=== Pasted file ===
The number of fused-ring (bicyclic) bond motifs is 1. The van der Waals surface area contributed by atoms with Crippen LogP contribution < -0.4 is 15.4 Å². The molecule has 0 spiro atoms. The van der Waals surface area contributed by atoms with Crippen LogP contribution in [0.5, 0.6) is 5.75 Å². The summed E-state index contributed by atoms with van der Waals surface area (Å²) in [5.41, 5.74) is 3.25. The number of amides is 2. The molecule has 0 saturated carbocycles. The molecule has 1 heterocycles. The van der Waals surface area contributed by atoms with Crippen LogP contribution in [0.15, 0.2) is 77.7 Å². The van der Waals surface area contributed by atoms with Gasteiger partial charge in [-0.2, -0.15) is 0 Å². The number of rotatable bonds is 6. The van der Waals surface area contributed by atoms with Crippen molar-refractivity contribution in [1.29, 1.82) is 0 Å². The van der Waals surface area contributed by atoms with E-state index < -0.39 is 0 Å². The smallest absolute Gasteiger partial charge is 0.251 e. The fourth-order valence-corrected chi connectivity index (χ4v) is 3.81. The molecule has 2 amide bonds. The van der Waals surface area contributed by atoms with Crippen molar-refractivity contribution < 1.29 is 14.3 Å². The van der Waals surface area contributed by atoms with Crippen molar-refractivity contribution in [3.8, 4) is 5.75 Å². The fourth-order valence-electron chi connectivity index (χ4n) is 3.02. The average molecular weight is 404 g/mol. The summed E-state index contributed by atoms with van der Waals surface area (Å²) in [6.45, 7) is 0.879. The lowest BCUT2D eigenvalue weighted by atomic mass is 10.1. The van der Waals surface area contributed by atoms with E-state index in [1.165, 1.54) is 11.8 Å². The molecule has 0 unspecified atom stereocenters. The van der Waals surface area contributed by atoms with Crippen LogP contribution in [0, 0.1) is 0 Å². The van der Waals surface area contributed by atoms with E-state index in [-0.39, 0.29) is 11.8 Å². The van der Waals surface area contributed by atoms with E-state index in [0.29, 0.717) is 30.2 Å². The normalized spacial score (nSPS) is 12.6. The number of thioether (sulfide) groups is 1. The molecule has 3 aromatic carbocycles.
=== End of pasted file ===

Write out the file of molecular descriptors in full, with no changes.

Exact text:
The number of fused-ring (bicyclic) bond motifs is 1. The van der Waals surface area contributed by atoms with Crippen LogP contribution < -0.4 is 15.4 Å². The molecule has 0 spiro atoms. The van der Waals surface area contributed by atoms with Crippen LogP contribution in [0.5, 0.6) is 5.75 Å². The summed E-state index contributed by atoms with van der Waals surface area (Å²) in [5.41, 5.74) is 3.25. The number of amides is 2. The molecule has 0 saturated carbocycles. The molecule has 1 heterocycles. The van der Waals surface area contributed by atoms with Crippen LogP contribution in [0.15, 0.2) is 77.7 Å². The van der Waals surface area contributed by atoms with Gasteiger partial charge in [-0.2, -0.15) is 0 Å². The number of rotatable bonds is 6. The van der Waals surface area contributed by atoms with Crippen molar-refractivity contribution in [1.29, 1.82) is 0 Å². The van der Waals surface area contributed by atoms with E-state index < -0.39 is 0 Å². The smallest absolute Gasteiger partial charge is 0.251 e. The fourth-order valence-corrected chi connectivity index (χ4v) is 3.81. The molecule has 2 amide bonds. The van der Waals surface area contributed by atoms with Crippen molar-refractivity contribution < 1.29 is 14.3 Å². The van der Waals surface area contributed by atoms with Crippen molar-refractivity contribution in [3.8, 4) is 5.75 Å². The fourth-order valence-electron chi connectivity index (χ4n) is 3.02. The average molecular weight is 404 g/mol. The summed E-state index contributed by atoms with van der Waals surface area (Å²) in [6.45, 7) is 0.879. The lowest BCUT2D eigenvalue weighted by atomic mass is 10.1. The van der Waals surface area contributed by atoms with E-state index in [1.165, 1.54) is 11.8 Å². The molecule has 0 unspecified atom stereocenters. The van der Waals surface area contributed by atoms with Crippen LogP contribution in [0, 0.1) is 0 Å². The van der Waals surface area contributed by atoms with E-state index in [-0.39, 0.29) is 11.8 Å². The van der Waals surface area contributed by atoms with E-state index in [0.29, 0.717) is 30.2 Å². The normalized spacial score (nSPS) is 12.6. The number of thioether (sulfide) groups is 1. The molecule has 3 aromatic carbocycles.